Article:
Having graduated from art college, Nicolas Trudgian spent many years as a professional illustrator before turning to a career in fine art painting. His crisp style of realism, attention to detail, compositional skills and bright use of colours, immediately found favour with collectors and demand for his original work soared on both sides of the Atlantic. Today, more than a decade after becoming a fine art painter, Nicolas Trudgian is firmly established within a tiny, elite group of aviation artists whose works are genuinely collected world-wide. When he paints an aircraft you can be sure he has researched it in every detail and when he puts it over a particular airfield, the chances are he has paid it a recent visit. Even when he paints a sunset over a tropical island, or mist hanging over a valley in China, most probably he has seen it with his own eyes. Nick was born and raised in the seafaring city of Plymouth, the port from which the Pilgrim Fathers set sail in 1620, and where Sir Francis Drake played bowls while awaiting the Spanish Armada. Growing up in a house close to the railway station within a busy military city, the harbour always teeming with naval vessels and the skies above resonating with the sounds of naval aircraft, it was not at all surprising the young Nick became fascinated with trains, boats and aircraft. It was from his father, himself a talented artist, that Nick acquired his love of drawing and surrounded by so much that was inspiring, there was never a shortage of ideas for pictures. His talent began to show at an early age and although he did well enough at school, he always spent a disproportionate amount of time drawing. People talked about him becoming a Naval officer or an architect but in 1975 Nick's mind was made up. When he told his careers teacher he wanted to go to art school the man said, 'Now come on, what do you really want to do? After leaving school Nick began a one-year foundation course at the Plymouth College of Art. Now armed with an impressive portfolio containing paintings of jet aircraft, trains, even wildlife, he was immediately accepted at every college he applied to join. He chose a course at the Falmouth College of Art in Cornwall specialising in technical illustration and paintings of machines and vehicles for industry. It was perfect for Nick, and he was to become one of the star pupils. One of the lecturers commented at the time: Every college needs someone with a talent like Nick to raise the standards sky high; he carried all the other students along with him, and created an effect which will last for years to come. Two weeks after leaving art college Nick blew every penny he had on a trip to South Africa to ride the great steam trains across the desert, sketching them at every opportunity. Returning to England, in best traditions of all young artists, he struggled to make a living. Paintings by an unknown artist didn't fetch much despite the painstaking effort and time Nick put into each work, so when the college he had recently left offered him a job as a lecturer, he jumped at the chance. The money was good and he discovered that he really enjoyed teaching. Throughout the 1970s Nick was much involved with a railway preservation society near Plymouth and it was through the railway society that he had his first pictures reproduced as prints. But Nick felt he needed to advance his career and in summer 1985 Nick moved away from Cornwall to join an energetic new design studio in Wiltshire. Here he painted detailed artwork for many major companies including Rolls Royce, General Motors, Volvo Trucks, Alfa Romeo and, to his delight, the aviation and defence industries. He remembers the job as exciting though stressful, often requiring him to work right through the night to meet a client's deadline. Here he learned to be disciplined and fast. Towards the end of the 1980's Nick had the chance to work for the Military Gallery. This was the break that for years he had been striving towards and with typical enthusiasm, flung himself into his new role. After completing a series of aviation posters, including a gigantic painting to commemorate the seventy-fifth anniversary of the Royal Air Force, Nick's first aviation scene to be published as a limited edition was launched by the Military Gallery in 1991. Despite the fact he was unknown in the field, it was an immediate success. Over the past decade Nick has earned a special reputation for giving those who love his work much more than just aircraft in his paintings. He goes to enormous lengths with his backgrounds, filling them with interesting and accurate detail, all designed to help give the aircraft in his paintings a tremendous sense of location and purpose. His landscapes are quite breathtaking and his buildings demonstrate an uncanny knowledge of perspective but it is the hardware in his paintings which are most striking. Whether it is an aircraft, tank, petrol bowser, or tractor, Nick brings it to life with all the inordinate skill of a truly accomplished fine art painter. A prodigious researcher, Nick travels extensively in his constant quest for information and fresh ideas. He has visited India, China, South Africa, South America, the Caribbean and travels regularly to the United States and Canada. He likes nothing better than to be out and about with sketchbook at the ready and if there is an old steam train in the vicinity, well that's a bonus!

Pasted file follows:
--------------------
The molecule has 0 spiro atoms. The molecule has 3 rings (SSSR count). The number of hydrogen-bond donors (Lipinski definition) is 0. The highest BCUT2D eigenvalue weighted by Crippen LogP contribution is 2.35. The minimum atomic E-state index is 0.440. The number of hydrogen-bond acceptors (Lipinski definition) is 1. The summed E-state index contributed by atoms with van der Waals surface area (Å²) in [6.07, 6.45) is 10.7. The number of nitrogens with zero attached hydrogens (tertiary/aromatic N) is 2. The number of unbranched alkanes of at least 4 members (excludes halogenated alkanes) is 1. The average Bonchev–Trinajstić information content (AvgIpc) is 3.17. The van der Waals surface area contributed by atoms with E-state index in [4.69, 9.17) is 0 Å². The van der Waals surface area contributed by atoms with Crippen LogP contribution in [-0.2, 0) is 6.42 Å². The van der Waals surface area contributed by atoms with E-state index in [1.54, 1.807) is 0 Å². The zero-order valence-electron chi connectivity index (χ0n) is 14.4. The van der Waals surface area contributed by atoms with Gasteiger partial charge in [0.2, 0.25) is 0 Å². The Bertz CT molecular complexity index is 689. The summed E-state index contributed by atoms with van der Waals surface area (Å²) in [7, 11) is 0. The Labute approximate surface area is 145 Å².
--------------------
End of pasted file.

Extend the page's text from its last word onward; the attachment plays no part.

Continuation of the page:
More about Nicolas Trudgian